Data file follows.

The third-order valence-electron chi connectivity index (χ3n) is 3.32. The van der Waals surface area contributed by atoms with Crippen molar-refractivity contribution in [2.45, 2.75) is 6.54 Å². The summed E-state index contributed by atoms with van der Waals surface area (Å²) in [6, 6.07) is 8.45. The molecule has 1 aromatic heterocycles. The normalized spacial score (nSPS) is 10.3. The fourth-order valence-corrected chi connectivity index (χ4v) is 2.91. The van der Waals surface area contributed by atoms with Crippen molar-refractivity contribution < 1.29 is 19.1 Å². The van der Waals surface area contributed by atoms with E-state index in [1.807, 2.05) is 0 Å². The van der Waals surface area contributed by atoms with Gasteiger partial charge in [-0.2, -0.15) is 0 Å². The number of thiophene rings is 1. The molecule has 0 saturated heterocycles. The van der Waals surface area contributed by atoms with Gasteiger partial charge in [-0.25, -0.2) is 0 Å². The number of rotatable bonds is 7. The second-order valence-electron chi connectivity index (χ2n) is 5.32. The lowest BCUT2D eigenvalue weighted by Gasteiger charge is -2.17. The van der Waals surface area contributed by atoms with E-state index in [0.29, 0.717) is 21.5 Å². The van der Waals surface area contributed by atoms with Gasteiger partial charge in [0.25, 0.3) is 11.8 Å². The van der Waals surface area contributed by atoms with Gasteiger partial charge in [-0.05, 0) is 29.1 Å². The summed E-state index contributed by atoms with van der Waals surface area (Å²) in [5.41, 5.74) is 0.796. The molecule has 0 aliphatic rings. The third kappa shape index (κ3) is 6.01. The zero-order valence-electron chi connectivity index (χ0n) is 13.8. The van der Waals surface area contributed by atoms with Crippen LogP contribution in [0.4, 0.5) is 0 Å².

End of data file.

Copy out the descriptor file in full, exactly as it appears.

The third-order valence-electron chi connectivity index (χ3n) is 3.32. The van der Waals surface area contributed by atoms with Crippen molar-refractivity contribution in [2.45, 2.75) is 6.54 Å². The summed E-state index contributed by atoms with van der Waals surface area (Å²) in [6, 6.07) is 8.45. The molecule has 1 aromatic heterocycles. The normalized spacial score (nSPS) is 10.3. The fourth-order valence-corrected chi connectivity index (χ4v) is 2.91. The van der Waals surface area contributed by atoms with Crippen molar-refractivity contribution < 1.29 is 19.1 Å². The van der Waals surface area contributed by atoms with E-state index in [1.807, 2.05) is 0 Å². The van der Waals surface area contributed by atoms with Gasteiger partial charge in [-0.2, -0.15) is 0 Å². The number of thiophene rings is 1. The molecule has 0 saturated heterocycles. The van der Waals surface area contributed by atoms with Gasteiger partial charge in [-0.25, -0.2) is 0 Å². The number of rotatable bonds is 7. The second-order valence-electron chi connectivity index (χ2n) is 5.32. The lowest BCUT2D eigenvalue weighted by Gasteiger charge is -2.17. The van der Waals surface area contributed by atoms with E-state index in [0.29, 0.717) is 21.5 Å². The van der Waals surface area contributed by atoms with Gasteiger partial charge in [0.25, 0.3) is 11.8 Å². The van der Waals surface area contributed by atoms with Gasteiger partial charge in [-0.05, 0) is 29.1 Å². The summed E-state index contributed by atoms with van der Waals surface area (Å²) in [5.41, 5.74) is 0.796. The molecule has 0 aliphatic rings. The third kappa shape index (κ3) is 6.01. The zero-order valence-electron chi connectivity index (χ0n) is 13.8. The van der Waals surface area contributed by atoms with Crippen LogP contribution in [0.4, 0.5) is 0 Å².